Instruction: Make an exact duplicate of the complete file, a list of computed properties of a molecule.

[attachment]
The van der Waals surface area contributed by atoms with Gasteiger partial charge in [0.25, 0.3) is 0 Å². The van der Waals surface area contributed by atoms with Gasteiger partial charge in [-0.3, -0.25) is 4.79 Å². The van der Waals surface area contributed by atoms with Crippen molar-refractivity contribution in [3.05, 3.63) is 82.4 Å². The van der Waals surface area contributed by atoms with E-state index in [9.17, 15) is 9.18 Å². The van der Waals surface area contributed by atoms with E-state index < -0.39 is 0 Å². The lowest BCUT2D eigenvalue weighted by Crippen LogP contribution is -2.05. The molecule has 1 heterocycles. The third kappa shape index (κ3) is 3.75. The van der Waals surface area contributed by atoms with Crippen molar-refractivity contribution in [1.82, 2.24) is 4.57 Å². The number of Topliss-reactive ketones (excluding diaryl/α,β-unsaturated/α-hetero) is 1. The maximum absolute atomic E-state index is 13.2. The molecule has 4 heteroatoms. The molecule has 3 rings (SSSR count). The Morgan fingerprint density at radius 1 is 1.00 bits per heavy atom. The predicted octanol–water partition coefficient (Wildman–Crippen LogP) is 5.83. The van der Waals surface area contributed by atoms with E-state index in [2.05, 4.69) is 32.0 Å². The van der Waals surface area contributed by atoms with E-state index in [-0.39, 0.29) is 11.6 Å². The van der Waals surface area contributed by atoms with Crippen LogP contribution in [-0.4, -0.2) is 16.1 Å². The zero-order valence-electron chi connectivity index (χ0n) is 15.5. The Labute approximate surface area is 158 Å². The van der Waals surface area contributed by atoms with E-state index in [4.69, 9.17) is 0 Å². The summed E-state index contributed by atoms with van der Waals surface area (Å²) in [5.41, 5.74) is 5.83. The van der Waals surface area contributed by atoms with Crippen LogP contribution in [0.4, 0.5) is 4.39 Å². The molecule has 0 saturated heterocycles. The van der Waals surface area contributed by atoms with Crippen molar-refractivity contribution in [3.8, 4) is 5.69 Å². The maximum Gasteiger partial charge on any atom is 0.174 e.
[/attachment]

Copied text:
The van der Waals surface area contributed by atoms with Gasteiger partial charge in [0.25, 0.3) is 0 Å². The van der Waals surface area contributed by atoms with Gasteiger partial charge in [-0.3, -0.25) is 4.79 Å². The van der Waals surface area contributed by atoms with Crippen molar-refractivity contribution in [3.05, 3.63) is 82.4 Å². The van der Waals surface area contributed by atoms with E-state index in [9.17, 15) is 9.18 Å². The van der Waals surface area contributed by atoms with E-state index < -0.39 is 0 Å². The lowest BCUT2D eigenvalue weighted by Crippen LogP contribution is -2.05. The molecule has 1 heterocycles. The third kappa shape index (κ3) is 3.75. The van der Waals surface area contributed by atoms with Crippen molar-refractivity contribution in [1.82, 2.24) is 4.57 Å². The number of Topliss-reactive ketones (excluding diaryl/α,β-unsaturated/α-hetero) is 1. The maximum absolute atomic E-state index is 13.2. The molecule has 4 heteroatoms. The molecule has 3 rings (SSSR count). The Morgan fingerprint density at radius 1 is 1.00 bits per heavy atom. The predicted octanol–water partition coefficient (Wildman–Crippen LogP) is 5.83. The van der Waals surface area contributed by atoms with E-state index in [2.05, 4.69) is 32.0 Å². The van der Waals surface area contributed by atoms with E-state index in [-0.39, 0.29) is 11.6 Å². The van der Waals surface area contributed by atoms with Crippen LogP contribution in [-0.4, -0.2) is 16.1 Å². The zero-order valence-electron chi connectivity index (χ0n) is 15.5. The Labute approximate surface area is 158 Å². The van der Waals surface area contributed by atoms with E-state index in [4.69, 9.17) is 0 Å². The summed E-state index contributed by atoms with van der Waals surface area (Å²) in [5.41, 5.74) is 5.83. The van der Waals surface area contributed by atoms with Crippen LogP contribution in [0.4, 0.5) is 4.39 Å². The molecule has 0 saturated heterocycles. The van der Waals surface area contributed by atoms with Crippen molar-refractivity contribution in [3.8, 4) is 5.69 Å². The maximum Gasteiger partial charge on any atom is 0.174 e.